Office Bullying Employment Law
Harassment and bullying employment law & employment rights
Whilst bullying and harassment are often used interchangeably, they don’t mean the same thing when it comes to employment law and employment rights. There are also multiple forms of both, which can occur in various different situations, such as verbally (in person or via phone), on social media, online or in writing.
What is bullying in the workplace?
Whilst there isn’t any specific “legal” definition of bullying, it is most commonly defined as intimidation, malicious and insulting behaviour, humiliation, abuse of power or general offensive behaviour which intends to undermine an employee or multiple employees, often resulting in work related stress.
There are a variety of common signals relating to bullying, including:
What is harassment in the workplace?
In the workplace, harassment relates to conduct that is undertaken for the purpose of creating a hostile, intimidating, offensive or degrading workplace environment for an individual or for the purpose of violating a person’s dignity. Generally this relates to disabilities, age, gender (and gender reassignment), religion, race and sexual orientation.
The Equality Act means that employers can be held responsible for members of staff who are harassing other employees, however if they can show that they have taken sufficient and reasonable actions to prevent harassment from happening they can escape this liability.
There are a variety of common signals relating to harassment, including:
If you are looking for a No Win Fee Employment Law Solicitor to represent you at an employment tribunal, we need to assess the merits of your potential claim which we are normally happy to do free of charge.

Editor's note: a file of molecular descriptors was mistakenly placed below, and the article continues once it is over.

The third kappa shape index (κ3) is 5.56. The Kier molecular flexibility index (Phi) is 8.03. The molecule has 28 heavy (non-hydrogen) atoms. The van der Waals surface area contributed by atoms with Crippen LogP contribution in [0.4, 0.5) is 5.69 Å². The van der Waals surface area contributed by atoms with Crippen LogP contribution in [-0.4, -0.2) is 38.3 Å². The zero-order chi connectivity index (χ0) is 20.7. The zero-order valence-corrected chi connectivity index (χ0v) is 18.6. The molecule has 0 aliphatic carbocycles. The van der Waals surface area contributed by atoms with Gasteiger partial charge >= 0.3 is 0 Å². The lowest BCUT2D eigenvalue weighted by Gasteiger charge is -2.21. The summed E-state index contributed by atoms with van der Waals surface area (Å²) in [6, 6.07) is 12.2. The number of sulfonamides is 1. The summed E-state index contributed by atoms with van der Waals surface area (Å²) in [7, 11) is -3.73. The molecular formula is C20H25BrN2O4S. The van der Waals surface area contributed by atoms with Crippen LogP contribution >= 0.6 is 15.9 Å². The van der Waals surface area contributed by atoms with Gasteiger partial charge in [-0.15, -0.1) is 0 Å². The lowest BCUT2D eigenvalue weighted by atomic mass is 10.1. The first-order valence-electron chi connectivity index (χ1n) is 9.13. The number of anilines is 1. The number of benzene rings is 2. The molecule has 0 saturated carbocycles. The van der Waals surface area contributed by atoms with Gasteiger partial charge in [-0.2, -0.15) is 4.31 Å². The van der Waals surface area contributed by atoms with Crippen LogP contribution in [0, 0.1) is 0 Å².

It’s common for managers to hide behind “banter” as an excuse for bullying or harassment in the workplace. If an employee is participating or is party to the “banter” then typically they cannot raise a complaint. However, when somebody crosses the line and makes the ‘banter’ personal and to the obvious distress of the target, then this is stepping toward harassment and bullying. Unfortunately the line between the two is not always clear, but if it can be made clear that the person purposefully took the ‘banter’ too far and targeted you for the purpose of humiliation or degradation then you have a far stronger basis to make a complaint.
Much like the above, some managers use constructive criticism to defend the way they have acted, stating that is was a necessary form of firm management. Once again, if it can be made clear that the person crossed the boundaries then a complaint can be justified. Typically the following are considered to be behaviour that can’t be defended by the ‘constructive criticism’ excuse: personal insults, unfair blame and aggressive behaviour.
Your first decision should be whether you believe the situation can come to a resolution informally first. If possible, discuss your concerns and situation with your line manager, union official or HR. In some cases, confiding in colleagues is also a feasible choice, as it may be that others are also experiencing the same treatment. You should also collate all evidence of bullying or harassment you have experienced, be it emails, written communication or a diary record.
If you believe your situation cannot be resolved informally, then you should begin a formal grievance. This should lead to your employer investigating the circumstances and hold the necessary meetings to discuss the situation.
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